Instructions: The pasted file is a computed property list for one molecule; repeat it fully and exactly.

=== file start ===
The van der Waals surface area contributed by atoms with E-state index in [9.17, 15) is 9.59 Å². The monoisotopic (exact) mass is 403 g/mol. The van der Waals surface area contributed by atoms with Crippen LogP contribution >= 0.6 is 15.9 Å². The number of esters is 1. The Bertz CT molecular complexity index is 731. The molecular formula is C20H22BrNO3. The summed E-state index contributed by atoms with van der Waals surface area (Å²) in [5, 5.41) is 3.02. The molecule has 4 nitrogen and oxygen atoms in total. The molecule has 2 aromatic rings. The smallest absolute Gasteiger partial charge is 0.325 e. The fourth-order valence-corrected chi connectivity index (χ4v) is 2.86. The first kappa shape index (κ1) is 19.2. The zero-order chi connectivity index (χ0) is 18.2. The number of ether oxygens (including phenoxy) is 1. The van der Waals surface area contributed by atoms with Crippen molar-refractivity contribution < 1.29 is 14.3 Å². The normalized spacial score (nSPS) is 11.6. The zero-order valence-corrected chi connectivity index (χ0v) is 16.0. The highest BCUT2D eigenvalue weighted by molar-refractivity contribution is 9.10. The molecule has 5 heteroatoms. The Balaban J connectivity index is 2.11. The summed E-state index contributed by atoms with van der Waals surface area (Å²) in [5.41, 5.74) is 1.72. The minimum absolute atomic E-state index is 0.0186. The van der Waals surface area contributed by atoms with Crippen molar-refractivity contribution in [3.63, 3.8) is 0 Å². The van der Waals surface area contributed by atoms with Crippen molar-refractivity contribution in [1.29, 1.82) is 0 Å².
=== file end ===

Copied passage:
The van der Waals surface area contributed by atoms with E-state index in [9.17, 15) is 9.59 Å². The monoisotopic (exact) mass is 403 g/mol. The van der Waals surface area contributed by atoms with Crippen LogP contribution >= 0.6 is 15.9 Å². The number of esters is 1. The Bertz CT molecular complexity index is 731. The molecular formula is C20H22BrNO3. The summed E-state index contributed by atoms with van der Waals surface area (Å²) in [5, 5.41) is 3.02. The molecule has 4 nitrogen and oxygen atoms in total. The molecule has 2 aromatic rings. The smallest absolute Gasteiger partial charge is 0.325 e. The fourth-order valence-corrected chi connectivity index (χ4v) is 2.86. The first kappa shape index (κ1) is 19.2. The zero-order chi connectivity index (χ0) is 18.2. The number of ether oxygens (including phenoxy) is 1. The van der Waals surface area contributed by atoms with Crippen molar-refractivity contribution < 1.29 is 14.3 Å². The normalized spacial score (nSPS) is 11.6. The zero-order valence-corrected chi connectivity index (χ0v) is 16.0. The highest BCUT2D eigenvalue weighted by molar-refractivity contribution is 9.10. The molecule has 5 heteroatoms. The Balaban J connectivity index is 2.11. The summed E-state index contributed by atoms with van der Waals surface area (Å²) in [5.41, 5.74) is 1.72. The minimum absolute atomic E-state index is 0.0186. The van der Waals surface area contributed by atoms with Crippen molar-refractivity contribution in [3.63, 3.8) is 0 Å². The van der Waals surface area contributed by atoms with Crippen molar-refractivity contribution in [1.29, 1.82) is 0 Å².